So, why does it seem that the world of fertility treatment and conception appears to be lagging behind, as suggested below?

Gender diverse individuals often report poor experiences in healthcare, including being misgendered, feeling judged and being asked unnecessary and intrusive questions. This can result in many people failing to seek or continue healthcare because of concerns over how they will be treated. There are a number of reports detailing poor clinical outcomes as a result of failure to properly understand and evaluate gender diverse people’s healthcare needs.”

From ‘Draft guideline on the care of trans and gender diverse people within obstetrics and gynaecology opens for consultation’ RCOG, 2022

What might be the cause of the perceived inequalities?

Factors may include any, or in some cases all of the following:

–      lack of funding

–      lack of research

–      lack of knowledge

–      lack of understanding

–      lack of care

All of these factors are linked. As society is changing in its attitudes and perceptions, so changes are also taking place in the NHS and in private clinics. However, it takes time, money and resources for some of the changes to be implemented, which may account for the lag, particularly where research is involved and waiting lists.

Which areas could be immediately addressed?

As trans and gender diverse individuals often feel judged or misunderstood within the healthcare system, more training of healthcare professionals is needed, so that they are equipped with the knowledge and understanding required to provide appropriate care. It also states in the draft guideline that:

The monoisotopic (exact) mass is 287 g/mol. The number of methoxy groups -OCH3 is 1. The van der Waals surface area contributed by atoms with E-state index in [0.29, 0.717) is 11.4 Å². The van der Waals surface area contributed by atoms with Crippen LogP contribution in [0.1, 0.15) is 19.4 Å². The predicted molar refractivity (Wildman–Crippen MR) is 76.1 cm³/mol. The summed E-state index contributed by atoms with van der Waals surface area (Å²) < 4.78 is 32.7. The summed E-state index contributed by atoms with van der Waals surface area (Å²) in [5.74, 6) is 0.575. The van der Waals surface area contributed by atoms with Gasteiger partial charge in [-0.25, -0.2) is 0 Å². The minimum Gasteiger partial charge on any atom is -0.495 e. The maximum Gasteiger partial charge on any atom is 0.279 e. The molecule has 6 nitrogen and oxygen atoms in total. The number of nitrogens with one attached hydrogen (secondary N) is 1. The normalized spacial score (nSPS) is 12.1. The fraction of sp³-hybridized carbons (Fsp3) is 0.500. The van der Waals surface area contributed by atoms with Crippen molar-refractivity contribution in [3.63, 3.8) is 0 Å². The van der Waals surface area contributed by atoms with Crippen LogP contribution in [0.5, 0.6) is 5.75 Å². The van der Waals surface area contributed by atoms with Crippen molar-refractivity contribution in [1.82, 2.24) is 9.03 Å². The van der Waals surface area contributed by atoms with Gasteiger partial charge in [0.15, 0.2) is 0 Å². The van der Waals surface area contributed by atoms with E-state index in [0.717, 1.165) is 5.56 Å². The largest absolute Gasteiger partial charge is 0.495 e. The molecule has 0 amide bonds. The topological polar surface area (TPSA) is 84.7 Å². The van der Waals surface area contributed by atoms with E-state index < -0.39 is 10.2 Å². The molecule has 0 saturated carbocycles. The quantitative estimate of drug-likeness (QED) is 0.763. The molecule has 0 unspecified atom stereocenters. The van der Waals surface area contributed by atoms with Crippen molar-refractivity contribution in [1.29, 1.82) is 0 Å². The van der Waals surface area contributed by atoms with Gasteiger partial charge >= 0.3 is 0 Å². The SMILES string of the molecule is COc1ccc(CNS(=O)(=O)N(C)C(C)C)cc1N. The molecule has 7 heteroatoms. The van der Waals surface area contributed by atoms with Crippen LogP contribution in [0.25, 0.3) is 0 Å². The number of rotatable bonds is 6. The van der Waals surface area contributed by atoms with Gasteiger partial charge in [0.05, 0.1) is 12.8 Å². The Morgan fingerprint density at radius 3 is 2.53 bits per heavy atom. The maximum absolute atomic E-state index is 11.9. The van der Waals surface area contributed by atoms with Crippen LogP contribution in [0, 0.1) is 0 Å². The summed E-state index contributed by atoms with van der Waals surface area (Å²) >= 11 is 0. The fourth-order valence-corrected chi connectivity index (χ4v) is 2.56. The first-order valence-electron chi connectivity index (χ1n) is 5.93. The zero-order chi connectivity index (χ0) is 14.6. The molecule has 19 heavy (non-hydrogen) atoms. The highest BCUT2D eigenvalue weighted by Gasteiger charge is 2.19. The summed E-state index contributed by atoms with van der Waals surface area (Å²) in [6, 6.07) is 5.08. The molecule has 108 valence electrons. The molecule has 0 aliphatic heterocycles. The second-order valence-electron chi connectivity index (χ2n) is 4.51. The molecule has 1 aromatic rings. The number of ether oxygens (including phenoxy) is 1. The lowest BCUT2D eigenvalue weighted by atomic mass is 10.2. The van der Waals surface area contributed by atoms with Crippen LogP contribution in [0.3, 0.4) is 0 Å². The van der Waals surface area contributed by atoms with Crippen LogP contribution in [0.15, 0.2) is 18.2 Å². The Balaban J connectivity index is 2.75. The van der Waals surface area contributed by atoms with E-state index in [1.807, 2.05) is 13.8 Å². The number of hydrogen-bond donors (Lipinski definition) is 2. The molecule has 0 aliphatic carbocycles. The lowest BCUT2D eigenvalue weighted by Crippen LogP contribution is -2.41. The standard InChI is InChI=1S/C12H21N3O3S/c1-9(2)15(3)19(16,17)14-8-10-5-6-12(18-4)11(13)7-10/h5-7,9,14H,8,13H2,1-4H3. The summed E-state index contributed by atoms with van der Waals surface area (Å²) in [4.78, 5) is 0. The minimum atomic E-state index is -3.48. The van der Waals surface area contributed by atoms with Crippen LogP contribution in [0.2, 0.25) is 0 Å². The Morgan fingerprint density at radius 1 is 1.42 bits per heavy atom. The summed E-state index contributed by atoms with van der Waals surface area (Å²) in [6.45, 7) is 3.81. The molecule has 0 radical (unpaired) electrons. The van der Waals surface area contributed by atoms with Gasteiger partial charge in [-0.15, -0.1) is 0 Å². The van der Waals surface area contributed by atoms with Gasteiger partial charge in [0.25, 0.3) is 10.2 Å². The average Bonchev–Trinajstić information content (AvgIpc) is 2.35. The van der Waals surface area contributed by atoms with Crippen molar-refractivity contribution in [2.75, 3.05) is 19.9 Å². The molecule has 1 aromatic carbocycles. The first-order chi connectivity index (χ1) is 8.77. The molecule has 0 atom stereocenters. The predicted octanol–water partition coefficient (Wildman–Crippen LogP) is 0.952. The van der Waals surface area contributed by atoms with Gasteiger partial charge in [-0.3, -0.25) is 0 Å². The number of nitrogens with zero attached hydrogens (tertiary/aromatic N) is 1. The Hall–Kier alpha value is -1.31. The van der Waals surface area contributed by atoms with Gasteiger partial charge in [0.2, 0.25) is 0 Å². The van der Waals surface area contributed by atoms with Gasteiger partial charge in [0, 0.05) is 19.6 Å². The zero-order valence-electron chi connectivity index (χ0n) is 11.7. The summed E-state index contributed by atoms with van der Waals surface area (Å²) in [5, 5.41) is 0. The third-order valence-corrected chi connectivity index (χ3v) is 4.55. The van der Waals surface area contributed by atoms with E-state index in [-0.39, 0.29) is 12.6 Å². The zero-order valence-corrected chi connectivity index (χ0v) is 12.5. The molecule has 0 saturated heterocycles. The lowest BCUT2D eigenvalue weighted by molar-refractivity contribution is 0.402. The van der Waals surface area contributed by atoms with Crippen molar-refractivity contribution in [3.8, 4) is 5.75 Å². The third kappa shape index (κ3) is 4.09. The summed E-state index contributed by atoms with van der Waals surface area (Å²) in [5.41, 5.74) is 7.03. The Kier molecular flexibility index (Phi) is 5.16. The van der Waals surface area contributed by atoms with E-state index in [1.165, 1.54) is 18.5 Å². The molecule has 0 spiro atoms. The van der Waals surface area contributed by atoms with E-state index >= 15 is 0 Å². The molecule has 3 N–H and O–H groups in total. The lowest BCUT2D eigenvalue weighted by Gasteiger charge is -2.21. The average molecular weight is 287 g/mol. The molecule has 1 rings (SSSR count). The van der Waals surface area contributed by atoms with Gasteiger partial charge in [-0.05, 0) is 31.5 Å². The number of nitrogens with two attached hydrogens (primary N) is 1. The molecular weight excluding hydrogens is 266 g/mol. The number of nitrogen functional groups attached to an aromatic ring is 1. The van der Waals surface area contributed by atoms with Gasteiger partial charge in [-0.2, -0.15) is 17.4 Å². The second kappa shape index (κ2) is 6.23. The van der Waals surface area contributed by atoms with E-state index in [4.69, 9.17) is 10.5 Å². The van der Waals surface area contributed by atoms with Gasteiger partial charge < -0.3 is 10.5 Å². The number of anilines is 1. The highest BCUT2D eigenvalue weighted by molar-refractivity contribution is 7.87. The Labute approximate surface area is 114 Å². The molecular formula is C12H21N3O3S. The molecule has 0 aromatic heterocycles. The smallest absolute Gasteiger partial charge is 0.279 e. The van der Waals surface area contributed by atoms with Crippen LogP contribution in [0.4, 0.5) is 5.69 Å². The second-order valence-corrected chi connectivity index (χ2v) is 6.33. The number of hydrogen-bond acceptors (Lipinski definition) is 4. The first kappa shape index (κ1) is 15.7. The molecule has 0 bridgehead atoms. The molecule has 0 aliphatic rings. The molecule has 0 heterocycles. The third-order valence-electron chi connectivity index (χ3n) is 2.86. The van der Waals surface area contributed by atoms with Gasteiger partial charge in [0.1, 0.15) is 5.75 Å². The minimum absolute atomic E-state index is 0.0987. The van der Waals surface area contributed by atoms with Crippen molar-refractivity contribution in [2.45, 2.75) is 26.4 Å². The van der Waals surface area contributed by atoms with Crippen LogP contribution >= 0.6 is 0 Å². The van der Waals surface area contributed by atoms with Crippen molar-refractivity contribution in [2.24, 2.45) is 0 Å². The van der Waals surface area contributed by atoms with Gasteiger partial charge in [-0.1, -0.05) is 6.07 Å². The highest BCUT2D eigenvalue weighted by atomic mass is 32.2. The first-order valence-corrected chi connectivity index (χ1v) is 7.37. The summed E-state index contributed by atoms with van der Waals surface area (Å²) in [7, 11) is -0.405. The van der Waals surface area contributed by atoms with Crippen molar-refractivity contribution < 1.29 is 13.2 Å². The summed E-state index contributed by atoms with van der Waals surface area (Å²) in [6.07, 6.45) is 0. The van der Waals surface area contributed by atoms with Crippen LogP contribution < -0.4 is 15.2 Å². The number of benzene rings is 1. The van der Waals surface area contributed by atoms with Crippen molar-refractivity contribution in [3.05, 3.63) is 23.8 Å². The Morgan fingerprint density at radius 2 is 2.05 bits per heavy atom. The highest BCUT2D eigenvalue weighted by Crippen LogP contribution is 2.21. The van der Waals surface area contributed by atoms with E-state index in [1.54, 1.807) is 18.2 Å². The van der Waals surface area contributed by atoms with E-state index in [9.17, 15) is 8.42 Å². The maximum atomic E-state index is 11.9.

“This includes recommending healthcare professionals are sensitive in the language they use and the way they consult a trans and gender diverse person, for example using the correct pronouns when addressing someone and receiving any information about a person’s gender diversity neutrally and non-judgementally.”

When it comes to IVF funding, why are single people and non-heterosexual couples treated differently to heterosexual couples?  

In England, many single people, same sex couples, gender diverse and trans individuals are expected to self-fund several cycles of unsuccessful IUI, before being deemed infertile and qualifying for any funding. This is not the case for heterosexual couples, because they can establish their infertility by trying to conceive naturally, over a given time.

What new developments are and have been taking place?

On the plus side, research is continually happening, along with developments in medical science and new procedures.  More up-to-date knowledge is also being discovered about aspects of fertility, like the effect of hormone treatment on a patient’s chances of conception. Other, more recent developments include the introduction of IVF with ICSI, which can benefit LGBT+ and heterosexual individuals. Research is also taking place to see if it may be medically possible for a trans woman to have a uterus transplant.

Here at theIVF Network, we provide a range of information, through our dedicated channel of experts, our website and our blog posts, to help you to make informed choices on your personal fertility journey.

You may also find the following organisations helpful, who provide information and support for the LGBT+ community, regarding fertility, pregnancy and family life:

My Surrogacy Journey

COTS Surrogacy UK | Home

Brilliant Beginnings – Surrogacy in the UK and abroad

SurrogacyUK – The UK’s leading not-for-profit surrogacy organisation.


New Family Social-Home


‘Information for trans and non-binary people seeking fertility treatment’ Human Fertilisation & Embryology Authority (HFEA)

‘Draft guideline on the care of trans and gender diverse people within obstetrics and gynaecology opens for consultation’ RCOG, 2022